My first “memory watch” could hold 40 numbers. My next one (and the three exact same models of it I bought, one after another) could hold 150. Then I got a PDA which could hold as many as I could cram into it’s memory. Then I got a better PDA from work and it could hold more. Then I got a different job and had to give that PDA back, so I just started using and address program on my computer, which could hold even more numbers. It turns out, I don’t really know that many people, so I just keep the numbers I need in my cell phone’s memory.

Of course, it’s not just the person’s cell phone number you need. If they’ve got a work number and a home number, you need that, too. Modern-day cell phones have that all worked out for you and let you put different icons by different types of phone numbers. Most of them also let you store the person’s email address and whatever else you might happen to want to store in there.

But it’s all electronic.

One good EMP blast from a nearby thermonuclear explosion and that info’s all gone for good. Every so often, I like to actually type up and print out a page of the numbers in my phone, just in case.

I kind of wish everyone was assigned a phone number at birth that they carried with them all throughout their life. I’m sure there are those who’d think this was a major intrusion of privacy and yadda yadda yadda, but I’m here to say that those people are just jealous because no one ever calls them.

8 Comments on “8-6-7-5-3-0-Nie-ee-ine”

  1. AitchPe says:

    On the plus side, three years later I finally learned my mobile number. Sadly, I've no one to give it to.

    But I know it!

  2. Angie says:

    Whoops, that was so Angie right there. Stupid thing.

  3. A says:

    If you turn my cell number upside down, it has the number 666 in it.

    Soo… I am sad that no one ever calls me. I've got about 49 numbers in my phone, and baout three numbers for each person. That's what, 16 people? About five iof them are Internet friends, too.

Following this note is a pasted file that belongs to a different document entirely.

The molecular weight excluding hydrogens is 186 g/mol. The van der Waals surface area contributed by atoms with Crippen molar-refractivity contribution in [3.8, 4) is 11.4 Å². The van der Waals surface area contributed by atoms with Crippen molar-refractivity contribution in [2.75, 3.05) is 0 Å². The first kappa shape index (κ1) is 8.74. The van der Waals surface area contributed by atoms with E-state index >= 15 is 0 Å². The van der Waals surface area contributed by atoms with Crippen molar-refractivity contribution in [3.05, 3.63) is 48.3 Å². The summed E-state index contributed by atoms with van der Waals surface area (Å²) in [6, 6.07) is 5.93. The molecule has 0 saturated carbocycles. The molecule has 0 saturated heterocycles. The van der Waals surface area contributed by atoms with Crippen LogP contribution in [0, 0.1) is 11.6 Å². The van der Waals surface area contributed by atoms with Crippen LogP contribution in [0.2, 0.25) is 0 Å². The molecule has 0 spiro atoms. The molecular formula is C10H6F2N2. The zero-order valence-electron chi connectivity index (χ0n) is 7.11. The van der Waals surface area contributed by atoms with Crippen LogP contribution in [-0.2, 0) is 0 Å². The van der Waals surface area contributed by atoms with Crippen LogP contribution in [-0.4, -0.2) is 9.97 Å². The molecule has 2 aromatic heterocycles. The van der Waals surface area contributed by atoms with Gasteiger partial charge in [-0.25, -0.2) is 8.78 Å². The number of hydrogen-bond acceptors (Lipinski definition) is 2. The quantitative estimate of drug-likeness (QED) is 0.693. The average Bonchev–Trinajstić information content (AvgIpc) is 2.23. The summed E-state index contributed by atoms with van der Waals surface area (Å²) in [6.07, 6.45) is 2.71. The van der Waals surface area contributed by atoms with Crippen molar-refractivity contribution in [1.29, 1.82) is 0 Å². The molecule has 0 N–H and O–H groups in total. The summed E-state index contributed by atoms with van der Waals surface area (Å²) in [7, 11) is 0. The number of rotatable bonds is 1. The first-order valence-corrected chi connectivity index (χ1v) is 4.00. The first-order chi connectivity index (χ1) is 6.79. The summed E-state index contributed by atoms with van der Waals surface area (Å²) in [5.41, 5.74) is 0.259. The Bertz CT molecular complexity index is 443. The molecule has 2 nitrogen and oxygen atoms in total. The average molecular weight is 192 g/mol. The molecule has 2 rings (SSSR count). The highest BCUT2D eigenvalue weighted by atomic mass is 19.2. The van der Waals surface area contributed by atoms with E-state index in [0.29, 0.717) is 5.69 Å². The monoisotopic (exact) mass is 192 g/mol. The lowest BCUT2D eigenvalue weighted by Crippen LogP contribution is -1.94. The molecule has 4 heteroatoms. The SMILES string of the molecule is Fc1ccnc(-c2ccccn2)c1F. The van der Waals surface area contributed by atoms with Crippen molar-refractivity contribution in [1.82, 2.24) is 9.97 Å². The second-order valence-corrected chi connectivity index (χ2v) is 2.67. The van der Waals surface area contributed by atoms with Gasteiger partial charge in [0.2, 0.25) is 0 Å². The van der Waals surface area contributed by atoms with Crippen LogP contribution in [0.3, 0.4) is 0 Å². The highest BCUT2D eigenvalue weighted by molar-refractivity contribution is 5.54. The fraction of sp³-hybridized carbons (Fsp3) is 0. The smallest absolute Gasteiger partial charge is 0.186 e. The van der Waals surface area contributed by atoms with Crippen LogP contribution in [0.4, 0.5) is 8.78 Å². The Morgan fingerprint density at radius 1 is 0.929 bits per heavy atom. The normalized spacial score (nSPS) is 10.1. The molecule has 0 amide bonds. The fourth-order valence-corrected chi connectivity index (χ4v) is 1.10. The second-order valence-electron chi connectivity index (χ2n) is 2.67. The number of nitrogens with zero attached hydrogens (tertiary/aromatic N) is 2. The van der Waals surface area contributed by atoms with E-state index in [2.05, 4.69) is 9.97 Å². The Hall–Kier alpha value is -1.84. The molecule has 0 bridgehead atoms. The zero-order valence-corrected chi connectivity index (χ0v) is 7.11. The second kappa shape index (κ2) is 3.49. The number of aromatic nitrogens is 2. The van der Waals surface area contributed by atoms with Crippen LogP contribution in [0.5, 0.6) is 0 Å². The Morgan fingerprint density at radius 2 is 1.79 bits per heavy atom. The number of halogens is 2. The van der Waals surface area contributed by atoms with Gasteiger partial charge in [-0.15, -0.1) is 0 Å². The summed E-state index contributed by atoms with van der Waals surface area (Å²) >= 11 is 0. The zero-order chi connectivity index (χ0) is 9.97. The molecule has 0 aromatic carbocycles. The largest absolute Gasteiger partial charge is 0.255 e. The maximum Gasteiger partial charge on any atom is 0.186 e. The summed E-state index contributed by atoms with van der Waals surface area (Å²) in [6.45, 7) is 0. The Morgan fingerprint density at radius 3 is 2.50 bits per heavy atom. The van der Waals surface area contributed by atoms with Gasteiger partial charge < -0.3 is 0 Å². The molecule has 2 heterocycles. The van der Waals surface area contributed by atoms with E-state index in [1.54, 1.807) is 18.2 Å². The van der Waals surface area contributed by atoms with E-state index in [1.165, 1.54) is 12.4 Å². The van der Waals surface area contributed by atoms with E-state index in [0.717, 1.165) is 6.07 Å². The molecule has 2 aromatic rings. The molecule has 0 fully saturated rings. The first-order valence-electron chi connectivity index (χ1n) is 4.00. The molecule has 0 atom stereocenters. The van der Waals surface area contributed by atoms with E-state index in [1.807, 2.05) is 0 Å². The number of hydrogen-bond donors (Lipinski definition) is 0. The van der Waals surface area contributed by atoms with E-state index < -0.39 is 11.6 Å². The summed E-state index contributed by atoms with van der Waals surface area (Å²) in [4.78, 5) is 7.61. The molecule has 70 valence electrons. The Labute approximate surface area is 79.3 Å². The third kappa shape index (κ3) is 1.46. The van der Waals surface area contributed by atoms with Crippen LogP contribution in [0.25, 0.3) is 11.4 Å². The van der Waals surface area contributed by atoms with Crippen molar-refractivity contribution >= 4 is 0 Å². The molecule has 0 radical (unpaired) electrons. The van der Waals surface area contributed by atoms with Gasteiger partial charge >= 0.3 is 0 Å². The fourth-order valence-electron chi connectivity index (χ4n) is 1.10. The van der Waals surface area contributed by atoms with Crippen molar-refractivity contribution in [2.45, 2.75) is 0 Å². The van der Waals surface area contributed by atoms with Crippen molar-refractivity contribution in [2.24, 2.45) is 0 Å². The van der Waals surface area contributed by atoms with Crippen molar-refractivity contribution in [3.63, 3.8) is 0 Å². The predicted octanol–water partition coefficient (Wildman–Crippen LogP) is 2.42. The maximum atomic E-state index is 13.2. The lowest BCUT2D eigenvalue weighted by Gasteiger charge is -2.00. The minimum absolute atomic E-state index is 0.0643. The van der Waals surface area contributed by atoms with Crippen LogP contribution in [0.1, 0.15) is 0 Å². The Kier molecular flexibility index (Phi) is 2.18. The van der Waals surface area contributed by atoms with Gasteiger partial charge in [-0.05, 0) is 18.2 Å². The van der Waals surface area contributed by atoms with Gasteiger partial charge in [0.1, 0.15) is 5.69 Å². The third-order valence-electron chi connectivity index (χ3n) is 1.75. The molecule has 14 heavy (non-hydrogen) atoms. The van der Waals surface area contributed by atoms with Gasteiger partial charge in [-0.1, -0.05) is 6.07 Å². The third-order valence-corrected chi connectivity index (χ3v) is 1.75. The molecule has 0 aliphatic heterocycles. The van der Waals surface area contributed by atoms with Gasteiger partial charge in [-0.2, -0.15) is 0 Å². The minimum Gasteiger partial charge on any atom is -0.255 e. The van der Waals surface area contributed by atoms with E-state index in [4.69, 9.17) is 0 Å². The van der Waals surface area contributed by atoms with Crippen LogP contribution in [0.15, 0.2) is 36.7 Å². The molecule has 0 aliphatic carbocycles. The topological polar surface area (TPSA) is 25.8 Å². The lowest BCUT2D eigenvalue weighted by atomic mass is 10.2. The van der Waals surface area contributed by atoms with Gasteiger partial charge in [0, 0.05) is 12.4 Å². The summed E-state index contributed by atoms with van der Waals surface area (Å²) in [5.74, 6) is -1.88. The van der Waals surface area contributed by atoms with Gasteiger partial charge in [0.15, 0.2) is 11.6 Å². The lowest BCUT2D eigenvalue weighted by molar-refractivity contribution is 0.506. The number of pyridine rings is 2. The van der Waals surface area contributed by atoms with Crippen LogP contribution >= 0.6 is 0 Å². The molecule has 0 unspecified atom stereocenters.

4. Mike says:

    Houston also has to deal with multiple area codes in addition to different prefixes, up to 3 area codes now: 281, 713, 832

    I'm with you on the remembering numbers thing, I used to know my good friend's numbers and a select few others, now if it is anything other than calling my parents or Meags I usually have to look it up. Took me about a year to finally remember my apartment number, and I still can never seem to remember my cell phone number.

    Oddly enough, I have no problems with my credit card #, complete with expiration date and check digits. Though that probably is heavily related to the number of times I used it to buy calling cards to talk to Meags last summer pre-vonage.

  5. matty says:

    You had a watch that stored 150 phone numbers?? That is amazing.

  6. Beth says:

    Emily says, " tell him i do find him really creepy and that i told you to stay away from him :-)"
    hee hee…

  7. Sycro says:

    The number of available numbers, excluding the area code is 9×10^6 (assuming that 0 is not the first number). The area code multiplies it by 9×10^2, once again assuming no leading 0. So, the US as a whole has room for 8.1 billion numbers under the current system. I'd say we're safe.

    But don't feel too bad, Metro Atlanta has 3 area codes by itself. The rest of the state is split among another 3.

  8. MadMup says:

    I was totally hoping someone would hop in here with the math! thanks, Sycro!